Posted by: Glassartist | November 13, 2014

Installation challenges


The studio has encountered many situations where a window that is proposed to be glazed with stained glass is overlooked by adjacent buildings, trees, or unsightly views. This affects the way in which light can evenly illuminate the glass, and unless it is intended to use on opaque glass or have some surface etching that frosts the glass and disperses the light, another solution will be needed.

Even heavily textured glass will show the outline of nearby buildings, and result in dark blocks and distracting outlines. Heavy use of vitreous glass painting to both sides of the glass, as so often used on Victorian glass, will render the glass almost opaque, but modern design and taste has moved away from this approach. The vitality of subtle surface texture that is inherent in a traditionally made mouth-blown sheet of ‘antique’ glass is exceptionally beautiful, and this character would be lost were heavy painting or etching to be employed.

One of the most successful methods that we have researched and developed to keep the maximum light passing through the stained glass and to maintain the clarity of the glass, is the application of a specialist lightly diffusing film to secondary glazing behind the window. This disrupts the outline of buildings and allows lighting evenly across the stained glass panels.

Our new installation of the World War 1 memorial ‘Remembrance’ west window to the chapel of St John’s School employed this method to good effect, disguising the outline and shadow of a nearby building that overlooked the chapel.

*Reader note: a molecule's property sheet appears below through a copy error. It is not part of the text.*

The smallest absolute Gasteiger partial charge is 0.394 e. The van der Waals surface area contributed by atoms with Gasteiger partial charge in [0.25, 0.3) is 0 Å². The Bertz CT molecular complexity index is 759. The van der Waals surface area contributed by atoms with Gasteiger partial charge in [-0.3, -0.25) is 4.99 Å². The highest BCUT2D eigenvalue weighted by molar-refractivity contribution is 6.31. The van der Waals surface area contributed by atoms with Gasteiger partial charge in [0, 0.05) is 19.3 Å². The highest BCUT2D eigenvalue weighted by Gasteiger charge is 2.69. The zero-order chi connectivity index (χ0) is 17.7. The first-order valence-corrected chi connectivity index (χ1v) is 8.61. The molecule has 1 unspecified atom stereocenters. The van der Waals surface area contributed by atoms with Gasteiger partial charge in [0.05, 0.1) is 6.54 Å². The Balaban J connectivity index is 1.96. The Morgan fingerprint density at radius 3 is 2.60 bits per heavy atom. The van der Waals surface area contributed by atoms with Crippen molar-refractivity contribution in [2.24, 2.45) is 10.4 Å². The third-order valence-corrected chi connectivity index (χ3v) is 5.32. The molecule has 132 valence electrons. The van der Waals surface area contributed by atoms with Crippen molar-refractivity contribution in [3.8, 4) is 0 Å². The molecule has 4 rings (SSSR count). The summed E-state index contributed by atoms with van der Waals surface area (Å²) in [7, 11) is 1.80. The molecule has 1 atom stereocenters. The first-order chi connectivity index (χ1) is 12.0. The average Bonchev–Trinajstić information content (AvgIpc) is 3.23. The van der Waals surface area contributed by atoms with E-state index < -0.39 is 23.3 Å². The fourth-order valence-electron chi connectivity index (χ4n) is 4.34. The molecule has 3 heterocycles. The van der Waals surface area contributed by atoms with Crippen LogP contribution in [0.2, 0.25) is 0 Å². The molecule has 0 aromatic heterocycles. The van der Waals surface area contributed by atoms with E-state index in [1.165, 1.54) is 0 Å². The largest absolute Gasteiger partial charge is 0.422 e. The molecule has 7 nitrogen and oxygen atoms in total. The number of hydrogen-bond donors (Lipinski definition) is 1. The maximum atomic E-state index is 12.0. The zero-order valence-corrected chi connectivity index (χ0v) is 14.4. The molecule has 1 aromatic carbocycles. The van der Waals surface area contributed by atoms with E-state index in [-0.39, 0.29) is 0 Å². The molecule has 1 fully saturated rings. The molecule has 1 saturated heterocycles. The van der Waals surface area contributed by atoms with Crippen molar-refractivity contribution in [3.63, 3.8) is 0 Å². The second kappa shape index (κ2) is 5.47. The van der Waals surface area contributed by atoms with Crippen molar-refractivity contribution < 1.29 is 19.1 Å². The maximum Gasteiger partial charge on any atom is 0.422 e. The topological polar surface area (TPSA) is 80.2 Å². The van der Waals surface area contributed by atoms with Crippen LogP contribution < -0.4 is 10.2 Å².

WW1 memorial Remembrance window

WW1 memorial Remembrance window

The scale and near proximity of the new building to the existing chapel and particularly the western end, was quite overwhelming before the commissioning of the new stained glass window.

nearby building

West window before new stained glass commission

West window before new stained glass commission

The chapel now has privacy, and the sense of a sacred space for quiet reflection and prayer and worship is restored and enhanced.


The glass is evenly lit at all times of the day, and the beauty of the hand-made antique glass and delicate etching is not lost by the diffusing film, and the subtle surface painting that also helps to control the light passing through the glass can be enjoyed.

More on this lovely new window can be found here.

St Johns WW1 Memorial Poppy window11

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